The McHenry County Conservation District has decided to consider making cuts to its budget, which was rejected last week by a county committee.
A motion to reconsider the district’s fiscal 2020 budget with the intention of making cuts equal to a roughly $206,000 levy increase was unanimously approved by the district’s board during a special meeting Monday.
This matter now will be discussed and voted on during the board’s regularly scheduled meeting at 5 p.m. Thursday at the Brookdale Administrative Offices, 18410 Route 14.
Board President Dave Kranz said it will be notifying all 25 McHenry County Board members of this process with the hope that an amended budget can be included on the County Board’s Tuesday meeting.
The $28 million spending plan can be introduced under the “new and unfinished business” section of Tuesday’s County Board meeting agenda, pending the approval of the board chairman. However, McHenry County Board Chairman Jack Franks has been vocal about his refusal to bring an agenda item calling for a tax increase forward.
Franks and other board members were critical of the levy increase – especially after the Conservation District ended last fiscal year with a $750,000 surplus and had a $400,000 increase in general fund revenue over last year.
The bill for a home with a median home value of $215,000 would increase by $6.70 because of the Conservation District’s property tax increases, the district’s executive director, Elizabeth Kessler, has said.
Although the budget was unanimously approved by the MCCD board in April, the county’s Finance and Audit Committee rejected the budget ordinance, 2-4.
Franks said assuming the budget reductions are made and the district agrees to reduce its levy to the amount it was before the $206,000 increase – which he said he requested of the district before the budget was approved – he will include the MCCD budget on the May agenda.
“There’s going to be a lot more scrutiny and accountability for that organization,” Franks said.
However, Kranz said he would prefer to hear from the 18 other County Board members not on the finance committee before the budget is changed.
“I believe they have a lot to say, and they deserve an opportunity to give us some guidance,” Kranz said.
Trustee Carolyn Campbell said to go through the process of passing a budget with a property tax levy and then go right into negotiations of what should be amended does not seem transparent. She also encouraged anyone concerned that something nefarious may be going on regarding finances to come to future board meetings.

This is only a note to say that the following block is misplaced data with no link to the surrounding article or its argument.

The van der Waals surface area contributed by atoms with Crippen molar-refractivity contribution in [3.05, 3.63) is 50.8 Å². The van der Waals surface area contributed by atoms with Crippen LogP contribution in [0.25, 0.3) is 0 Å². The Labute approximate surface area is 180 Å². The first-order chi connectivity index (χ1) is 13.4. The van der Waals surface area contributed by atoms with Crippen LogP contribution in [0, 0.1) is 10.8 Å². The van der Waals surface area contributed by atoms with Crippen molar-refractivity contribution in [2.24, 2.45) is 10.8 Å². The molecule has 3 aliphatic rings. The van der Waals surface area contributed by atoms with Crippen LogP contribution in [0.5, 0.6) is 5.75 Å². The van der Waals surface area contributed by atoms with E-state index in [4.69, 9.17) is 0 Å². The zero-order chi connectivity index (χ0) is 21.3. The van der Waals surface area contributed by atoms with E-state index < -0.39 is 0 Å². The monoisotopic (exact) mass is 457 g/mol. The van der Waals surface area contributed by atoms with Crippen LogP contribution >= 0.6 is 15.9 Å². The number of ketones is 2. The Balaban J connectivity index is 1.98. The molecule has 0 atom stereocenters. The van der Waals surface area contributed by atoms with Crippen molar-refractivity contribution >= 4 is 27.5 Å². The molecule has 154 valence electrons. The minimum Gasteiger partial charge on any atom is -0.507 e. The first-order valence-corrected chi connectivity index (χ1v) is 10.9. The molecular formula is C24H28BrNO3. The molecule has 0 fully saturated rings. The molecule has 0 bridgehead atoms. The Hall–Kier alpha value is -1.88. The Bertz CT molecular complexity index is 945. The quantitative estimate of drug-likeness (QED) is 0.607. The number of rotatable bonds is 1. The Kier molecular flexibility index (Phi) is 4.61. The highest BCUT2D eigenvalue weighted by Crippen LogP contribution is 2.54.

“We laid out why we took the levy,” Campbell said. “Now suddenly it’s a political hot potato.”
The possibility of gathering the support of eight County Board members to call a special meeting to vote on the budget as is was considered. But several trustees felt the votes would not be there.
Trustee John Henning said he thought the Finance and Audit Committee broke the budget down more than the MCCD board did and if he were on the County Board, he would have a hard time voting for the proposed budget.
“For us to think differently would be burying our heads in the sand and delaying the inevitable,” Henning said.
Henning also said the budget process was extremely flawed and he didn’t like voting on a property tax levy before there was a clear idea of where the money would be going.
“With all the things that have transpired, I think we need to look at what to change and how to change it and the sooner the better,” Henning said.
Franks said anyone who would agree to calling a special meeting would be calling to raise property taxes.
Bob Nowak, County Board liaison for the Conservation District, said even if the board were to find eight County Board members to approve a special meeting, there would still need to be 13 members in attendance to establish a quorum, which would be a tough task.
Nowak said that if cutting $200,000 out of the budget would not reduce staff or close any sites, it should be considered to move the proposal forward.
MCCD’s fiscal year began April 1 but state law gives conservation districts a three-month window to approve a budget in the event their respective county boards reject them.